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Laurier graduate Alex Benson (PhD ’16) has been immersed in team-based sports his entire life.

It was no surprise then, that a fourth-year Laurier course on the advanced psychology of physical activity — particularly a subsection on group dynamics — piqued his interest.

“I always thought about the social relationships developed through sports, but I never really thought about them on a deeper level until that course,” says Benson. “It’s really interesting to understand the group dynamics at play.”

His fascination eventually led him to pursue a doctoral degree in social psychology at Laurier, and gave him the opportunity to work alongside Canada’s preeminent experts on group dynamics in sport.

During his undergraduate fourth-year kinesiology course, Benson approached instructor Mark Eys, professor of Kinesiology/Physical Education and Psychology, with questions about how sports teams cope with group dynamics. Little time passed before Benson found himself working on his master’s degree and then his PhD in social psychology with Eys, who also holds a Canada research chair in group dynamics.

Benson is interested in the newcomer integration processes that occur within the context of highly competitive sports teams.

Early in his graduate studies, he found that there was a significant body of research exploring workplace socialization for new employees, but that the findings had not been adapted to the sporting context. Since then, he has worked as a part of Laurier’s Group Dynamics and Physical Activity Laboratory, which aims to better understand group and social influences on cognitive, behavioural, and affective factors related to physical activity in group contexts.

“In sports teams, similar to military and many other types of organizations, there are interdependent tasks where everyone has to work together,” says Benson. “Athletes sometimes have roles they have to fulfil for the greater good of their teams, but it might not be personally satisfying for them.”

Friction on the field can create off-field conflict, particularly over issues such as who has been starting matches or receiving more playing time.

“This friction is something that coaches should pay close attention to, especially when monitoring the team’s high-performance level, social aspects of belonging, and the development of strong student-athletes,” says Benson.

Athletes may accept their roles — they are willing to sit on the bench for two or three years — because they’re developing great relationships and have a positive sense of affiliation, says Benson.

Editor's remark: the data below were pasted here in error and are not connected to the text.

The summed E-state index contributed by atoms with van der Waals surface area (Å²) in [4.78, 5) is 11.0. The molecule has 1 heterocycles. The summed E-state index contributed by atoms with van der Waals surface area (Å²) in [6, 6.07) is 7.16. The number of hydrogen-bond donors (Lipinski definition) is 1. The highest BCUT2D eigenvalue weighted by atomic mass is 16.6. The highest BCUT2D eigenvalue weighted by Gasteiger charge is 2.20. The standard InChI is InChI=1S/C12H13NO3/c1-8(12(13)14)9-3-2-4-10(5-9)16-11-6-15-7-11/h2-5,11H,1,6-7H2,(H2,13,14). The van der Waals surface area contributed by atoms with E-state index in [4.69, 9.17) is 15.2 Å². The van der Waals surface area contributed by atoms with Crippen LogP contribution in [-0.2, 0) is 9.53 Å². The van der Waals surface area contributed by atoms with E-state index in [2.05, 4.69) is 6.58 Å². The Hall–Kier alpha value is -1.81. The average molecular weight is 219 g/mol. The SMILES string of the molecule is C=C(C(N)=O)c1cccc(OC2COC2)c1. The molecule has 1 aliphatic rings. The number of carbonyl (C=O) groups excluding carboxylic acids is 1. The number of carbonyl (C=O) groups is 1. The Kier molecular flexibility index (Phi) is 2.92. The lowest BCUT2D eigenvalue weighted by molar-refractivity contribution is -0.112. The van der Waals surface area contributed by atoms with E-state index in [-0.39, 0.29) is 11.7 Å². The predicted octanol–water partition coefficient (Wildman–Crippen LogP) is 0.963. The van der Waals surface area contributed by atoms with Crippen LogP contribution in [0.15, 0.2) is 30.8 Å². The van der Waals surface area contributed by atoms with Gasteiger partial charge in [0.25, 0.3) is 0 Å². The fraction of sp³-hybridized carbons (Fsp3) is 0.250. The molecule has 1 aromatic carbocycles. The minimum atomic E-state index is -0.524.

“People on teams share these uncertainties about what their role will entail,” says Benson. “Having positive social relationships is really important, even in performance-oriented contexts.”

During his doctoral research with Eys, which was funded by the Social Sciences and Humanities Research Council (SSHRC) and a Sport Participation Research Initiative through Sport Canada, Benson studied university coaches and athletes — both newcomers and veterans — to understand what processes and dynamics unfolded when teammates joined the group, and what strategies coaches were using in these highly competitive environments.

“One of the great things about interviews with coaches and athletes is that you’re getting these rich recollections based on their personal experiences,” says Benson. “As you get a better descriptive understanding of these processes, you really want to dig down to understand consequences.”

Benson says although we know that competitive university-level sports teams hold intensive training camps, no one has examined the specific ways that newcomers are integrated into these groups during this timeframe, and the consequences of different strategies from a group dynamic perspective. He wanted to know how coaches managed the social dynamics in the group after the arrival of newcomers.

Benson found that in addition to their focus on tactical strategies and skill development, coaches are quite cognizant of the social dynamics between newcomers and veterans. Some go out of their way to organize social events that are unrelated to sports in hopes of creating a more positive team dynamic, and in turn, better performances down the line.

Since defending his PhD in July, Benson has started a SSHRC-funded post-doctoral fellowship at Nipissing University, where he researches youth-level sports through the Group Dynamics and Youth Development through Sport and Physical Activity Laboratory.

“Alex’s research has shed some light on a precarious time in any group’s development,” says Eys. “Thinking about the integration between new and existing team members is a relevant topic across many contexts including sport, business, music, and many others.”

At Nipissing, and with his ongoing projects at Laurier, Benson is filming pre-scripted coach-athlete interactions and collecting data on coaches’ and athletes’ reactions to what they see unfold. He and colleagues are also currently using structured daily diaries to better understand the day-to-day events that unfold within sport teams.

“We’re still early in this area of research, but it’s an important and interesting dynamic to understand how to manage groups in a way that optimizes individual and collective outcomes.”


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